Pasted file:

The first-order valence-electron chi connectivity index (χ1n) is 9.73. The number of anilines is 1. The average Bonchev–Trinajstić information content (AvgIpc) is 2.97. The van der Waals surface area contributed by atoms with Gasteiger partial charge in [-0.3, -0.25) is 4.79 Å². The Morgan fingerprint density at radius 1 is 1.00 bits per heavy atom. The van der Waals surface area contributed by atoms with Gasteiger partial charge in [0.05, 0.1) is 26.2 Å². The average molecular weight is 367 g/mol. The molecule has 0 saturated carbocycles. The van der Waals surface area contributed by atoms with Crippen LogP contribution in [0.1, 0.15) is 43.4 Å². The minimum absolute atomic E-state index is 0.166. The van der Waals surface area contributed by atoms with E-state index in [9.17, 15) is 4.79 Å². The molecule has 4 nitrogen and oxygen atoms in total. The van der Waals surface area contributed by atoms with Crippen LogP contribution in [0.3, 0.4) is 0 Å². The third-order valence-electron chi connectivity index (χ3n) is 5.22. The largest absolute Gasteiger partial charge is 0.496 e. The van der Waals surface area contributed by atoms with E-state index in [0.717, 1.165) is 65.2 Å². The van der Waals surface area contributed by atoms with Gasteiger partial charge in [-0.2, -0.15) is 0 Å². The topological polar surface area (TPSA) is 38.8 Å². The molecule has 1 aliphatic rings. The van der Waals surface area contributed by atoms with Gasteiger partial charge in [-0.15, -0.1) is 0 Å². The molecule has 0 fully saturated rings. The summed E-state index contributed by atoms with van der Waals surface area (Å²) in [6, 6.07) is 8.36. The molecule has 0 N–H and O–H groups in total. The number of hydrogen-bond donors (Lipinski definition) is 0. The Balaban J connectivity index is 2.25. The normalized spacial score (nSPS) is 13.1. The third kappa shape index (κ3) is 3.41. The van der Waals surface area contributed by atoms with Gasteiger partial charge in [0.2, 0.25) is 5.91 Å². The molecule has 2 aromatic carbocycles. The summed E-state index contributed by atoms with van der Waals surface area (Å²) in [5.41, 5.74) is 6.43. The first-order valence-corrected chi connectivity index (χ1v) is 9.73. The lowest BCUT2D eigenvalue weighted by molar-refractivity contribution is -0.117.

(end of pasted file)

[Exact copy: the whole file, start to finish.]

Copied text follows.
The first-order valence-electron chi connectivity index (χ1n) is 9.73. The number of anilines is 1. The average Bonchev–Trinajstić information content (AvgIpc) is 2.97. The van der Waals surface area contributed by atoms with Gasteiger partial charge in [-0.3, -0.25) is 4.79 Å². The Morgan fingerprint density at radius 1 is 1.00 bits per heavy atom. The van der Waals surface area contributed by atoms with Gasteiger partial charge in [0.05, 0.1) is 26.2 Å². The average molecular weight is 367 g/mol. The molecule has 0 saturated carbocycles. The van der Waals surface area contributed by atoms with Crippen LogP contribution in [0.1, 0.15) is 43.4 Å². The minimum absolute atomic E-state index is 0.166. The van der Waals surface area contributed by atoms with E-state index in [9.17, 15) is 4.79 Å². The molecule has 4 nitrogen and oxygen atoms in total. The van der Waals surface area contributed by atoms with Crippen LogP contribution in [0.3, 0.4) is 0 Å². The third-order valence-electron chi connectivity index (χ3n) is 5.22. The largest absolute Gasteiger partial charge is 0.496 e. The van der Waals surface area contributed by atoms with E-state index in [0.717, 1.165) is 65.2 Å². The van der Waals surface area contributed by atoms with Gasteiger partial charge in [-0.2, -0.15) is 0 Å². The topological polar surface area (TPSA) is 38.8 Å². The molecule has 1 aliphatic rings. The van der Waals surface area contributed by atoms with Gasteiger partial charge in [-0.15, -0.1) is 0 Å². The molecule has 0 fully saturated rings. The summed E-state index contributed by atoms with van der Waals surface area (Å²) in [6, 6.07) is 8.36. The molecule has 0 N–H and O–H groups in total. The number of hydrogen-bond donors (Lipinski definition) is 0. The Balaban J connectivity index is 2.25. The normalized spacial score (nSPS) is 13.1. The third kappa shape index (κ3) is 3.41. The van der Waals surface area contributed by atoms with Gasteiger partial charge in [0.2, 0.25) is 5.91 Å². The molecule has 2 aromatic carbocycles. The summed E-state index contributed by atoms with van der Waals surface area (Å²) in [5.41, 5.74) is 6.43. The first-order valence-corrected chi connectivity index (χ1v) is 9.73. The lowest BCUT2D eigenvalue weighted by molar-refractivity contribution is -0.117.